Josseline had been reported to our office, as well. And, of course, we follow a protocol that we have in terms of trying to locate this individual. Obtaining as much information as possible, Kat, with our office, attempted to do this when, of course, then we heard the news that the No More Deaths people had found her body.

Unconscionable. I can’t believe that we live in a country that permits this kind of human tragedy. Over 5,000 people have died on the border, accepted as collateral damage for our political conditions that we have set on the border, limiting people not only in their right to migrate, to survive, to join their families, but also continuing to impact their right not to migrate, that we’ve created Mexico from an importer — exporter nation into an importer nation of their basic agricultural staples. We are hypocritical to say and denounce that people from Mexico should not be coming to our borders, when we, through our free trade agreements, have impacted their very livelihood.

So, people like Josseline are dying. Children are dying. Children have been run over by the Border Patrol. Children have died in the desert. Mothers have died holding, giving life to their child. When we were denouncing Elian’s parents in — father in Cuba, we had Elizama who was found, an eighteen-month-old, coddled by her mother who was dead holding her in her arms. Josseline is but another one of the casualties, and we continue to receive reports from everywhere, people that bring — send in photographs of tattoos or other identifying marks. It really is a travesty that we live here at this border.

AMY GOODMAN:

President Obama is going to be giving a commencement address at Arizona State University. It’s been a big controversy over whether or not he would get an honorary degree, but he will be here. If you were able to meet with him — and have you ever talked to him? — what would you say would be a fair immigration policy, Isabel Garcia?

ISABEL GARCIA:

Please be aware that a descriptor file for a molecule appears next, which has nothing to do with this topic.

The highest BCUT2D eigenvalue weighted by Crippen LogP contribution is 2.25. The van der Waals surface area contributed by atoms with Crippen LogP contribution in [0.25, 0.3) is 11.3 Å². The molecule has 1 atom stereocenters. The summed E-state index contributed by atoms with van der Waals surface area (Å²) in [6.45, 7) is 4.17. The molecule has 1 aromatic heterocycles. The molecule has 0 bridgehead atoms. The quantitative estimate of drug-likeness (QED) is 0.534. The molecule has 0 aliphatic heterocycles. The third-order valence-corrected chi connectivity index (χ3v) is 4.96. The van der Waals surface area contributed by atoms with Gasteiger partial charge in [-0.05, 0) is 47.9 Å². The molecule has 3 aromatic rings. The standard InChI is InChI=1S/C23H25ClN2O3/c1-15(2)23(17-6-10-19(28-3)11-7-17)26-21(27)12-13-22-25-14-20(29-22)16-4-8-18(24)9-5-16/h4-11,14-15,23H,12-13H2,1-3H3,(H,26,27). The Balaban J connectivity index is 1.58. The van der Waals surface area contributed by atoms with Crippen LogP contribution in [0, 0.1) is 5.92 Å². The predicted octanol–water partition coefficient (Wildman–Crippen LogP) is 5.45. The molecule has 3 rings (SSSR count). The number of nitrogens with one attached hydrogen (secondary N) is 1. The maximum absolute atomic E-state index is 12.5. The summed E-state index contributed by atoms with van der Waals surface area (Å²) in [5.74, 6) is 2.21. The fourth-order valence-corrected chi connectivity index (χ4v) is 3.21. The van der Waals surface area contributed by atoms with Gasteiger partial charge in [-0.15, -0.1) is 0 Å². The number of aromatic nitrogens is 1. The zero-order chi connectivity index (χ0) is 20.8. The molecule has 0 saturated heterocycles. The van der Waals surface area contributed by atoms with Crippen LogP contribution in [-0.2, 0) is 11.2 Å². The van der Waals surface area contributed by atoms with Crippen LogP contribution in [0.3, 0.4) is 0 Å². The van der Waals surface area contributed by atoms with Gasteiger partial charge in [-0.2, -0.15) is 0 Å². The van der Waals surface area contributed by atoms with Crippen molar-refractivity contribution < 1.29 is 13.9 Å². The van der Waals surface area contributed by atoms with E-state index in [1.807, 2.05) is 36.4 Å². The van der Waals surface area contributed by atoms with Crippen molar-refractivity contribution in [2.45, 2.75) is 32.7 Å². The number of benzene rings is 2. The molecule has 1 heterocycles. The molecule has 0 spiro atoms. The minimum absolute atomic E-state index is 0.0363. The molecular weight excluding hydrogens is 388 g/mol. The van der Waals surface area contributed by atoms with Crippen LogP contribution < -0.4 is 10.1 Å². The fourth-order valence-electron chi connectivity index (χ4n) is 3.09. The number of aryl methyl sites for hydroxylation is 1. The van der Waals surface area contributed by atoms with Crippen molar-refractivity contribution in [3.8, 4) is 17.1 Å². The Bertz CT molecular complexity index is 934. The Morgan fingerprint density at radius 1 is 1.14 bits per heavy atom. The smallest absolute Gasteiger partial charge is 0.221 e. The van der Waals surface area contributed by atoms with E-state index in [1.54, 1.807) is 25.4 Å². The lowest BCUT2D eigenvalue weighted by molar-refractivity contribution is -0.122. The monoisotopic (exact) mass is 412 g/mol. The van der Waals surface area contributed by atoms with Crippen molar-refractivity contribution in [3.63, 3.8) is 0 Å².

I think Obama administration is smart, competent and totally unaware of what’s going on along this border. His designation of Janet Napolitano, of course, was not a good move on our part, in that he would receive the same information about what’s going on at the border than the previous administration.

And if we could tell President Obama how to deal with this immigration, we would tell him, deal immediately with global security, economic security, sustainable economic development in Mexico, amending NAFTA like he had promised he would do; secondly, that he should push for real immigration reform — real, in other words, legalizing the 12 million people that have contributed so much to our country; and thirdly, to demilitarize this area, demilitarize our society, not to continue to permit the funneling of billions of dollars to prison industry, private companies, CCA, Wackenhut, Boeing, Northrop Grumman. All the military contractors should not be militarizing our border.

Our country needs real security, real security with jobs, healthcare, education. That is a real change that we need on the border and in immigration.

AMY GOODMAN:

And your work continuing on the border, if you could describe it, what Derechos Humanos does now?

ISABEL GARCIA:

Derechos Humanos is trying to alert the nation of this situation. Very few people know what actually happens here, what national security measures really look like. It’s over 5,000 deaths. It’s the destruction of Cabeza Prieta, Organ Pipe National Monument, the San Pedro River Riparian Area. It is the impact of indigenous communities, the Tohono O’odham, the Yaqui Nation. It is the causing of division and chaos in our communities, bringing hate people and vigilantes into our community, and all of us expelling and exporting anti-immigrant measures. We really need to stop this before, really, it is too late.